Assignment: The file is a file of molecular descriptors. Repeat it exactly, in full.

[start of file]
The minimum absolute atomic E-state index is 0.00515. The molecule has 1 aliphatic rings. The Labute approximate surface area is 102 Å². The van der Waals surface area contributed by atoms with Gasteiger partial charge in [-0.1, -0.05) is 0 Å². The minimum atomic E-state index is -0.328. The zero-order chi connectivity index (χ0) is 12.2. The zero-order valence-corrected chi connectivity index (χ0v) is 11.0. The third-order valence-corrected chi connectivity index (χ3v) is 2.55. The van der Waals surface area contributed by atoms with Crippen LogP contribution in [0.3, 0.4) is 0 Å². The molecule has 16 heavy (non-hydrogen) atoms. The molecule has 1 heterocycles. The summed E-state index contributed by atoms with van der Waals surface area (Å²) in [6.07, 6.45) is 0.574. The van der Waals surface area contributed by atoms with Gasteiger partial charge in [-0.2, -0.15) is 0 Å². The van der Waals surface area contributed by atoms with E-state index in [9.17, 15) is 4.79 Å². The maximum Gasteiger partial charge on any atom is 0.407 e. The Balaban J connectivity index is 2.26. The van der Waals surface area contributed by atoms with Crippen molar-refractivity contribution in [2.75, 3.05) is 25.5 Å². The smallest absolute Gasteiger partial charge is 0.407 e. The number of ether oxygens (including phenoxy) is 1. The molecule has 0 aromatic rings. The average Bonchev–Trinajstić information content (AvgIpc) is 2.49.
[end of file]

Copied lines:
The minimum absolute atomic E-state index is 0.00515. The molecule has 1 aliphatic rings. The Labute approximate surface area is 102 Å². The van der Waals surface area contributed by atoms with Gasteiger partial charge in [-0.1, -0.05) is 0 Å². The minimum atomic E-state index is -0.328. The zero-order chi connectivity index (χ0) is 12.2. The zero-order valence-corrected chi connectivity index (χ0v) is 11.0. The third-order valence-corrected chi connectivity index (χ3v) is 2.55. The van der Waals surface area contributed by atoms with Crippen LogP contribution in [0.3, 0.4) is 0 Å². The molecule has 16 heavy (non-hydrogen) atoms. The molecule has 1 heterocycles. The summed E-state index contributed by atoms with van der Waals surface area (Å²) in [6.07, 6.45) is 0.574. The van der Waals surface area contributed by atoms with Gasteiger partial charge in [-0.2, -0.15) is 0 Å². The van der Waals surface area contributed by atoms with E-state index in [9.17, 15) is 4.79 Å². The maximum Gasteiger partial charge on any atom is 0.407 e. The Balaban J connectivity index is 2.26. The van der Waals surface area contributed by atoms with Crippen molar-refractivity contribution in [2.75, 3.05) is 25.5 Å². The smallest absolute Gasteiger partial charge is 0.407 e. The number of ether oxygens (including phenoxy) is 1. The molecule has 0 aromatic rings. The average Bonchev–Trinajstić information content (AvgIpc) is 2.49.